People throughout the world are anxiously awaiting the upcoming nuptials of the oldest son of the Prince of Wales, His Royal Highness William and his college sweetheart, Catherine “Kate” Middleton.
The engagement was announced several months back to great fanfare with the immediate release of commemorative memorabilia that has generated great interest and millions of dollars in sales.
One such commemorative product is Australia’s Official Royal Wedding Coin, being offered by the Perth Mint, which is owned by the State Government of Western Australia.
Endorsed by Her Majesty, Queen Elizabeth II, the Royal Wedding coin features an official image of the beamingly happy couple, stunningly portrayed in color. In the background, sculpted in 99.9% silver is Westminster Abbey, which is the setting for the April 29, 2011, nuptials. The coin itself weighs in at one ounce.
The other side of the coin features an image of Her Majesty along with the inscriptions, “Elizabeth II,” “Australia 2011,” “1 Dollar” and “IRB” (which are the initials of the artist’s name, Ian Rank-Broadley).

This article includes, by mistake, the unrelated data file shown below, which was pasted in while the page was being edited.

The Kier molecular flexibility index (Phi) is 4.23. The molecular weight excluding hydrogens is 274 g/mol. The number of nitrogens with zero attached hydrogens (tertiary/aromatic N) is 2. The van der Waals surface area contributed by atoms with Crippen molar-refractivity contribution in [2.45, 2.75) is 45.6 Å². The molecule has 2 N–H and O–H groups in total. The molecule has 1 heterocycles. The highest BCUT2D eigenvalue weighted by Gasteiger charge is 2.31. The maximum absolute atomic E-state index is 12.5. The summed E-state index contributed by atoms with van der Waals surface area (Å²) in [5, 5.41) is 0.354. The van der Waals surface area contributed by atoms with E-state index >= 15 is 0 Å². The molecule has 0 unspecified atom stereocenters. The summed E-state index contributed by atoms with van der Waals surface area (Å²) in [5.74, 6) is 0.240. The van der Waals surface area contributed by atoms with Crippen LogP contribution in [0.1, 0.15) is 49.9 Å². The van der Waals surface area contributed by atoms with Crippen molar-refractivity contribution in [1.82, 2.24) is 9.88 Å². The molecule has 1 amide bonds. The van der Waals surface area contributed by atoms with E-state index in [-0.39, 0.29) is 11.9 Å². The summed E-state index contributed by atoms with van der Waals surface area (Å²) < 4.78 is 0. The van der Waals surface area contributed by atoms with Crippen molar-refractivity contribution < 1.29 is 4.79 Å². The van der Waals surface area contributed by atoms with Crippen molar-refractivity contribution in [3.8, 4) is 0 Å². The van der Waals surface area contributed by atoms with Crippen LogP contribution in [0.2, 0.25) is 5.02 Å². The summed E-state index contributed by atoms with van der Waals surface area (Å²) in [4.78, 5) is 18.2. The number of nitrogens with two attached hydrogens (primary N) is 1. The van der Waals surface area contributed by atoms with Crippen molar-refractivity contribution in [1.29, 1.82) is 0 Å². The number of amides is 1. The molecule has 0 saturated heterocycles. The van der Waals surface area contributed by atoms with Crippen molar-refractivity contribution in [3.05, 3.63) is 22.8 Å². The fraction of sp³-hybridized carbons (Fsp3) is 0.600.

With the weight at one ounce, and 20 pennyweights per ounce, the actual value of the silver in this coin is approximately $45, but the coin itself is priced by the Perth Mint at $105, with a limit of five coins per collector. So obviously the value, like beauty, is in the eye of the beholder or collector, in this case.
Inflation of actual value of the metal based on the event or subject being memorialized by a coin is obvious in other similar kinds of coins. For example, the 2011 Chinese Panda 1 ounce commemorative coin is being sold on eBay for anywhere between $50 and $70, currently, driven by online auction buyers. This coin is the same weight, metal and quality of silver, but clearly available at a much different – lower – price. Evidently in the current collectable market, the royal couple fetches more than pandas do.
Similarly, Charles and Diana Wedding coins (also for sale on eBay), although not official or made of any precious metal (there is no precious metal stated on the auction page, where one would assume that information would be stated, if the item were made of a precious metal) are selling for a lower $30-40, at present. Also, no pennyweight measure is available.
But will “Kate and her Prince” stand the test of time? Will the worldwide popularity of “Kate and Will” endure as long as their love? We can’t know about that, but with a limited run of just 12,500 coins, it is very possible that their coin, like many other commemorative coins, will continue to be valued by consumers more for its exclusivity than its metal content for some time to come.